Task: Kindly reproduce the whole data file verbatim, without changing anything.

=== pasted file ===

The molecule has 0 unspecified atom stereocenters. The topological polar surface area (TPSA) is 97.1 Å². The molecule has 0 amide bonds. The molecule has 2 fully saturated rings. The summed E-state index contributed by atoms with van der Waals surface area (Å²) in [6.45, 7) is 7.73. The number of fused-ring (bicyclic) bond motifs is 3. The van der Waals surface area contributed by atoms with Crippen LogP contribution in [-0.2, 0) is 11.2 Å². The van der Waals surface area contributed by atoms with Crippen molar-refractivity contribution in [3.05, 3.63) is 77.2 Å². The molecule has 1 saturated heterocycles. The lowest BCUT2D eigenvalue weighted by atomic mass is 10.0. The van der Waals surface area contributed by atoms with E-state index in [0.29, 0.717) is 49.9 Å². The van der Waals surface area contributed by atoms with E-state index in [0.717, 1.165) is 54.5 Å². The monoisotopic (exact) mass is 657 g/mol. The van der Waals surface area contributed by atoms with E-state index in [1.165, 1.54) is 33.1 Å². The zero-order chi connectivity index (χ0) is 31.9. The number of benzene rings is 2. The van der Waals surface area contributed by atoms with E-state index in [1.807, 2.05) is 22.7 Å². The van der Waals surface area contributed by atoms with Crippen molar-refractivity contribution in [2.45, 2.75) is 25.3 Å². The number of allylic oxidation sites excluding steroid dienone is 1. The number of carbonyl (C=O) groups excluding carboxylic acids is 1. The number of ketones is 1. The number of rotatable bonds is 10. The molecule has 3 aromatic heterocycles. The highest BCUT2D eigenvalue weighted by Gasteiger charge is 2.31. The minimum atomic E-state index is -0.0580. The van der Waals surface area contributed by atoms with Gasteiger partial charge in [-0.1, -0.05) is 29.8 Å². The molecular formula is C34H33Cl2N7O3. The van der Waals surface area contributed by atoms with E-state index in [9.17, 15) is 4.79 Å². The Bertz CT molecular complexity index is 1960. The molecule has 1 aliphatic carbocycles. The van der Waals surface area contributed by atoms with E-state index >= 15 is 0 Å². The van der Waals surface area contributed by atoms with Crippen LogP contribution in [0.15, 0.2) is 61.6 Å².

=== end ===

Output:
The molecule has 0 unspecified atom stereocenters. The topological polar surface area (TPSA) is 97.1 Å². The molecule has 0 amide bonds. The molecule has 2 fully saturated rings. The summed E-state index contributed by atoms with van der Waals surface area (Å²) in [6.45, 7) is 7.73. The number of fused-ring (bicyclic) bond motifs is 3. The van der Waals surface area contributed by atoms with Crippen LogP contribution in [-0.2, 0) is 11.2 Å². The van der Waals surface area contributed by atoms with Crippen molar-refractivity contribution in [3.05, 3.63) is 77.2 Å². The molecule has 1 saturated heterocycles. The lowest BCUT2D eigenvalue weighted by atomic mass is 10.0. The van der Waals surface area contributed by atoms with E-state index in [0.29, 0.717) is 49.9 Å². The van der Waals surface area contributed by atoms with E-state index in [0.717, 1.165) is 54.5 Å². The monoisotopic (exact) mass is 657 g/mol. The van der Waals surface area contributed by atoms with E-state index in [1.165, 1.54) is 33.1 Å². The zero-order chi connectivity index (χ0) is 31.9. The number of benzene rings is 2. The van der Waals surface area contributed by atoms with E-state index in [1.807, 2.05) is 22.7 Å². The van der Waals surface area contributed by atoms with Crippen molar-refractivity contribution in [2.45, 2.75) is 25.3 Å². The number of allylic oxidation sites excluding steroid dienone is 1. The number of carbonyl (C=O) groups excluding carboxylic acids is 1. The number of ketones is 1. The number of rotatable bonds is 10. The molecule has 3 aromatic heterocycles. The highest BCUT2D eigenvalue weighted by Gasteiger charge is 2.31. The minimum atomic E-state index is -0.0580. The van der Waals surface area contributed by atoms with Gasteiger partial charge in [-0.1, -0.05) is 29.8 Å². The molecular formula is C34H33Cl2N7O3. The van der Waals surface area contributed by atoms with E-state index in [9.17, 15) is 4.79 Å². The Bertz CT molecular complexity index is 1960. The molecule has 1 aliphatic carbocycles. The van der Waals surface area contributed by atoms with E-state index >= 15 is 0 Å². The van der Waals surface area contributed by atoms with Crippen LogP contribution in [0.15, 0.2) is 61.6 Å².